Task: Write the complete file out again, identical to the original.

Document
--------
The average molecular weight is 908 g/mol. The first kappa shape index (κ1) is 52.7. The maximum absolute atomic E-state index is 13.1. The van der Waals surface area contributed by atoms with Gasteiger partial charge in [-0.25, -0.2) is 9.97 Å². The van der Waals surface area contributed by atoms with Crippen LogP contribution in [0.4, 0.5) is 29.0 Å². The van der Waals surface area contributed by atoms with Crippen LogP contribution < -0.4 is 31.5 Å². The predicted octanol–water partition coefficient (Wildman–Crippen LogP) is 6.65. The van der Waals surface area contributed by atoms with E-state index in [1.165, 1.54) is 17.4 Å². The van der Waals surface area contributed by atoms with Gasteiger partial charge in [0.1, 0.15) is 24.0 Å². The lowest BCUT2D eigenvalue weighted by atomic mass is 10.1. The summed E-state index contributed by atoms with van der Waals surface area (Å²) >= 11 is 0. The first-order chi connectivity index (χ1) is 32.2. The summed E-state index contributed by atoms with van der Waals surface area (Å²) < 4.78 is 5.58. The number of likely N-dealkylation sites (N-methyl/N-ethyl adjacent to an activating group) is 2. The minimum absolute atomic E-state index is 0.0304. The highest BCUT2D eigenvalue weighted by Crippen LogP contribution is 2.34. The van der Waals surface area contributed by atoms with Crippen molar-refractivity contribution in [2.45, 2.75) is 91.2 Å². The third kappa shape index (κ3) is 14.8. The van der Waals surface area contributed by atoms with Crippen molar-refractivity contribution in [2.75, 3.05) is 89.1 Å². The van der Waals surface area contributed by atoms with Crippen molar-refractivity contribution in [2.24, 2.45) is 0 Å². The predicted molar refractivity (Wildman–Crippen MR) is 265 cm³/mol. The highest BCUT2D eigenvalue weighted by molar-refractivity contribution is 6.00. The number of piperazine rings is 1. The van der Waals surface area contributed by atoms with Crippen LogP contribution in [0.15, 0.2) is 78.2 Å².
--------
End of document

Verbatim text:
The average molecular weight is 908 g/mol. The first kappa shape index (κ1) is 52.7. The maximum absolute atomic E-state index is 13.1. The van der Waals surface area contributed by atoms with Gasteiger partial charge in [-0.25, -0.2) is 9.97 Å². The van der Waals surface area contributed by atoms with Crippen LogP contribution in [0.4, 0.5) is 29.0 Å². The van der Waals surface area contributed by atoms with Crippen LogP contribution < -0.4 is 31.5 Å². The predicted octanol–water partition coefficient (Wildman–Crippen LogP) is 6.65. The van der Waals surface area contributed by atoms with E-state index in [1.165, 1.54) is 17.4 Å². The van der Waals surface area contributed by atoms with Gasteiger partial charge in [0.1, 0.15) is 24.0 Å². The lowest BCUT2D eigenvalue weighted by atomic mass is 10.1. The summed E-state index contributed by atoms with van der Waals surface area (Å²) >= 11 is 0. The first-order chi connectivity index (χ1) is 32.2. The summed E-state index contributed by atoms with van der Waals surface area (Å²) < 4.78 is 5.58. The number of likely N-dealkylation sites (N-methyl/N-ethyl adjacent to an activating group) is 2. The minimum absolute atomic E-state index is 0.0304. The highest BCUT2D eigenvalue weighted by Crippen LogP contribution is 2.34. The van der Waals surface area contributed by atoms with Crippen molar-refractivity contribution in [2.45, 2.75) is 91.2 Å². The third kappa shape index (κ3) is 14.8. The van der Waals surface area contributed by atoms with Crippen molar-refractivity contribution in [2.75, 3.05) is 89.1 Å². The van der Waals surface area contributed by atoms with Crippen molar-refractivity contribution in [2.24, 2.45) is 0 Å². The predicted molar refractivity (Wildman–Crippen MR) is 265 cm³/mol. The highest BCUT2D eigenvalue weighted by molar-refractivity contribution is 6.00. The number of piperazine rings is 1. The van der Waals surface area contributed by atoms with Crippen LogP contribution in [0.15, 0.2) is 78.2 Å².